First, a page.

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Young indigenous women block violence in Brazil

Indigenous Peoples
Brazil
Rivers of Meeting Archive, Transformance Institute

In Brazil, young indigenous women are reconnecting with their African roots and finding ways to intervene in the violence that targets their community.

Where the Tocantins and Itacaiúnas Rivers meet, in the Amazonian city of Marabá, sits the pioneer Afro-indigenous community of Cabelo Seco.

Marabá has one of the highest homicide rates in the world. Mining for gold, iron and other resources has left the region highly militarized. The Afro-indigenous population – particularly young men – are often at the sharp end. People of African descent in Brazil are over 20 per cent more likely to be killed than any other ethnic group.

Arts educator Manoela Souza co-ordinates the Rios de Encontro (Rivers of Meeting) project with young women aged 16-22 years old, working with transformational community arts, including dance, theatre, visual arts and video. There is also a library project and a weekly programme of cultural events led by the young co-ordinators. All have an ecological and community-building focus.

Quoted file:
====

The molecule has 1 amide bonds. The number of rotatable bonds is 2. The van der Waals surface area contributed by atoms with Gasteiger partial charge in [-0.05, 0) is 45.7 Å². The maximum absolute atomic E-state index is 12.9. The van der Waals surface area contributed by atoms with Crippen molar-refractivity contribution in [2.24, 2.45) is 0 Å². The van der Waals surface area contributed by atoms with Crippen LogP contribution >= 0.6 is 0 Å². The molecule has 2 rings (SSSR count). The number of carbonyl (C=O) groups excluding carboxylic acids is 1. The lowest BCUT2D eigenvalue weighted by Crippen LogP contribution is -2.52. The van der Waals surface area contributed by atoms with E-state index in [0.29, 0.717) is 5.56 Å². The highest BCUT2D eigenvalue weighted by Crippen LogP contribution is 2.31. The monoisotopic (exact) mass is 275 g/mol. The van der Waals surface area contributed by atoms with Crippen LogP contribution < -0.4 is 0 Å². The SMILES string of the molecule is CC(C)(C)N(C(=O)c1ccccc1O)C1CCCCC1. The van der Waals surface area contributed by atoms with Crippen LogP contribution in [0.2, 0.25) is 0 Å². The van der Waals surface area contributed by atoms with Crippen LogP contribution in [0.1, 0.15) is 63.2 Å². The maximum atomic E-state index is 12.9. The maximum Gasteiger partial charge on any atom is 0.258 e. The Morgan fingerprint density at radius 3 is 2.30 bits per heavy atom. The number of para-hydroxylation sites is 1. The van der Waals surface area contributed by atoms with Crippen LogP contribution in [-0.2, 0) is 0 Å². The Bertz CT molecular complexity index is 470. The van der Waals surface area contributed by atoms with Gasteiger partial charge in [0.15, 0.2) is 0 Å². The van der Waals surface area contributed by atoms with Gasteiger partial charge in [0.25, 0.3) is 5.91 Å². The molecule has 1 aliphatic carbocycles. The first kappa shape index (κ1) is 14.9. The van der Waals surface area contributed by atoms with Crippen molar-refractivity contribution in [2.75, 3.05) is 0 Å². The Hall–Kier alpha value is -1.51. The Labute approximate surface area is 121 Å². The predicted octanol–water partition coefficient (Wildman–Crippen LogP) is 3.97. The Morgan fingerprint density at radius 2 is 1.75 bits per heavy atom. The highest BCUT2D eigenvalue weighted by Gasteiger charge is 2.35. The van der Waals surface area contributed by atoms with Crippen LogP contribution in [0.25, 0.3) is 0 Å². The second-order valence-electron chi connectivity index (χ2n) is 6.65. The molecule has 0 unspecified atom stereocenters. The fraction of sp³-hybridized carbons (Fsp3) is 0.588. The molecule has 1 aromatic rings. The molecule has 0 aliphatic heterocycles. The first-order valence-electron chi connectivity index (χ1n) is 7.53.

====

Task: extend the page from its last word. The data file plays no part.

‘The community faces violence as a result of the exploitation of the Amazon. The boys in particular suffer a lot of police violence,’ says Souza, who has lived in Cabelo Seco for 10 years.

Rios de Encontro made the controversial decision to start a dialogue with the military police as a way of trying to stop them killing young people. ‘We saw the way police stop and search our young people in a very aggressive way. The police themselves come from histories of racist humiliation and experiences of extreme violence,’ explains Souza.

The military police are now actively involved with Rios de Encontro, taking part in bike rides, festivals and performances. Souza says that working with the police in this way has made it easier for members of the community to intervene in instances of police violence. ‘For the young people it’s important because when they work with the police they can see they are capable of change. They can see the results of this dialogue,’ she explains.

The project ensures the young community artists reconnect with their heritage, primarily through music, percussion and dance. ‘African dance is not just dance: it’s healing, community, respect for life, everything integrated. It’s also the relationship with the rivers and forests of the Amazon, all connected,’ says Souza.

‘When people have knowledge and memory of their roots they become stronger. They will defend their community if they have a clear identity.’

New Internationalist issue 510 magazine cover This article is from the February 2018 issue of New Internationalist.
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